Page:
Blame the Vikings?
MS has been linked to a Celtic Gene. John Brophy argues that the genetic component could have come from further north
Everyone connected with MS knows that there is a strong genetic component in the disease, which seems to be triggered by a catalyst.
There is plenty of anecdotal evidence that either a sudden shock or long term stress can have this effect, but it must be stressed that scientific tests to date have not shown there is any link between shock and MS.
The genetic question is equally complicated. Some hereditary factors are very well understood. Red hair, for instance happens when a person inherits a gene from both mother and father, and the combination of recessive (hidden) genes results in the hidden factor becoming apparent. The laws governing how this happens have been known since the time of Gregor Mendel.
There are many ailments and diseases which are also hereditary. Researchers have now identified which gene is responsible for cystic fibrosis, and couples planning a family where there is a history of the dis-ease can receive genetic counselling.
But with MS, the question is more puzzling. Over the last few years, all the genes of the human body have been mapped, but in many cases, their function is not yet understood, nor how they relate to one another.
We are left with questions like, for instance, why the incidence of MS is about twice as high in Donegal as in most other parts of Ireland.
But equally, there could be a Viking gene. In Canada, where there is a high MS rate, it is well known that people of Scottish ancestry are more susceptible, and this has given rise to theories about a Celtic Gene.
The Vikings arrived in Ireland in the year 835 AD. No amount of diplomacy can hide the fact that they were very bloodthirsty and barbaric characters, who often murdered babies and had a gruesome range of tortures. Just check on the doings of characters like Ivar the Boneless if you doubt this.
In Ireland they founded big settle-ments on the east coast, including Dublin, Wicklow, Arklow, Wexford and Waterford. Even in surnames like Doyle, Dubh-ghall, the dark foreigner, their memory is preserved.
In England, they captured the northern half of the country, called the Danelaw, and ran a protection racket on the other half, taking up to 8,000 ounces of silver in one year as tax from the Saxons.
They were stopped for a short while by Alfred the Great, but their cousins, who had settled in Normandy, arrived back in England in 1066, conquered everyone, including their Viking cousins, and have effectively ruled the country ever since and shrewdly marrying new money to keep themselves on top.
In Ireland, they arrived in 1169, but within a couple of centuries had become “more Irish than the Irish themselves” so that today, it is likely that everyone in Ireland has Vikings who came here werefrom Norway and Denmark.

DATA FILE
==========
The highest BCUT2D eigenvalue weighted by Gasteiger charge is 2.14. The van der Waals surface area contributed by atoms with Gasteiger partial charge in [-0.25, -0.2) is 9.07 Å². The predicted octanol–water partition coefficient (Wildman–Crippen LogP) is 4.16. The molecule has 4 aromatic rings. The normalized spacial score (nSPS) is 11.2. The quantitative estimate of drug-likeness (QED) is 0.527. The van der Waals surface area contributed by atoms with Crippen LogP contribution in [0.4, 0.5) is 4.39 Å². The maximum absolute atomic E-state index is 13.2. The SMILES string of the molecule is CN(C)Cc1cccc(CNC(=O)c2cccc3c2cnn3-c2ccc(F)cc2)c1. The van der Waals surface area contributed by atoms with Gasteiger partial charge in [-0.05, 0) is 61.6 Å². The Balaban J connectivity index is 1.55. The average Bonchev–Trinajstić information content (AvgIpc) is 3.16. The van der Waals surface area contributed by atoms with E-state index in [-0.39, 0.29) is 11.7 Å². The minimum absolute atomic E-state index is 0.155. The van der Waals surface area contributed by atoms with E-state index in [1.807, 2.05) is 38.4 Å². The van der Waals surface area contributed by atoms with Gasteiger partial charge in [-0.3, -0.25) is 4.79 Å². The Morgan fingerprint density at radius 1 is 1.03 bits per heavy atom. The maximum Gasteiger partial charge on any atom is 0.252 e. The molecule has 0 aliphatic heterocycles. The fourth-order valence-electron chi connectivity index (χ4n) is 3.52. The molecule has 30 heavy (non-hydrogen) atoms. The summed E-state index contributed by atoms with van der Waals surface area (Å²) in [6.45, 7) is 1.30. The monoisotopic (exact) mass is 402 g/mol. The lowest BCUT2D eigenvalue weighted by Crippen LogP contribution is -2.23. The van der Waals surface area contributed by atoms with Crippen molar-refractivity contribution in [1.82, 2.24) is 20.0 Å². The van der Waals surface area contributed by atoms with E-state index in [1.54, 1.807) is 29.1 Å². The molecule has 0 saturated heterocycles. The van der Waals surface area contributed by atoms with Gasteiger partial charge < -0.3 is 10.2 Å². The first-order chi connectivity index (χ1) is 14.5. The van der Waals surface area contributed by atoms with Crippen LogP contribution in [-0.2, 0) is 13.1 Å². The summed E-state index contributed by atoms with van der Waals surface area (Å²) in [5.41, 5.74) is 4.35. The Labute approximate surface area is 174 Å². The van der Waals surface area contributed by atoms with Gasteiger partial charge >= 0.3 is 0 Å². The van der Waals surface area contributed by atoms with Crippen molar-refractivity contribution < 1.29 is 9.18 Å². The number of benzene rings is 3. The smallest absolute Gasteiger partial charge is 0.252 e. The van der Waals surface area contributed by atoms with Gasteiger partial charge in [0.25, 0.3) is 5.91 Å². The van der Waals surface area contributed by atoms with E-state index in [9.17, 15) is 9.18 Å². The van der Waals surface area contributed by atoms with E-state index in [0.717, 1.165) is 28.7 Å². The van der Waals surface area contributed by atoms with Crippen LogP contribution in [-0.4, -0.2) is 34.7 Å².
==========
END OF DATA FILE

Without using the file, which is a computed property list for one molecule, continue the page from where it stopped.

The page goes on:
The Swedish Vikings, though, concentrated on going down the river valleys of central Europe, where they enslaved the local populace and sold them to eastern traders. They had a huge influence: by the year 1,000 they had become the imperial guard in Byzantium, and even to this day there are places like the Lebanon where some people have fair hair and blue eyes.
In these places, too, there seem to be pockets of high incidence of MS though more work needs to be done to see if there is a link.
The Normans made their way by sea into the Mediterranean, where they founded the Kingdom of the Two Sicilies, with its capital in Naples, and the Vikings had earlier set up in parts of Spain.
One other intriguing factor came from a conversation I had about the recent MS conference in Oslo. Some people there were talking to people from the ethnic minority of the Saami or Laplanders. Obviously, they share the same environment and diet as the rest of the population, but the claim was made that they never get MS unless they intermarry with the Nordic population.
This provides some food for thought.
It could be pointed out there are isolated cases of MS in places where the Vikings are not recorded as having reached – but since it’s pretty certain they reached North America and most of the Mediterranean, there’s no knowing how far they, or the crusading Normans, might have reached.
One other clue worth pursuing could come from folklore. The Norse sagas are among the largest bodies of folklore and mythology recorded. We in Ireland know very little about them, but it could be worth checking to see if they contain stories of anyone with MS symptoms. If so, that would show that the Vikings knew about the disease – though the absence would say nothing.
Heart disease pinned on Vikings
Vikings may be the reason why more people suffer from heart disease in the North East of England, researchers claim.
The world’s largest-ever study of family heart disease suggests Vikings interbred for three centuries. Nordic invaders are said to have passed on genetic disorders which can cause heart disease, concludes the study, sponsored by the British Heart Foundation and the Medical Research Council. Alistair Hall, of the University of Leeds and joint leader of the £2.5 million Family Heart Study, said: “We know that cardio-vascular disease, particularly coronary artery com-plaints, is big in Northern Europe.
“In this country, heart disease is higher in the North than in the South. There are certain clusterings, and these happen to coincide with certain patterns of invasion. There is no better explanation yet, and it appears to make sense.”
According to the findings of the survey, those whose families stayed in the North East are more likely to be more at risk to heart disease, says The Independent on Sunday.
The scientists say more positive genetic invasions elsewhere, particularly those of the Romans and Normans, created a stronger, hetero-geneous gene pool.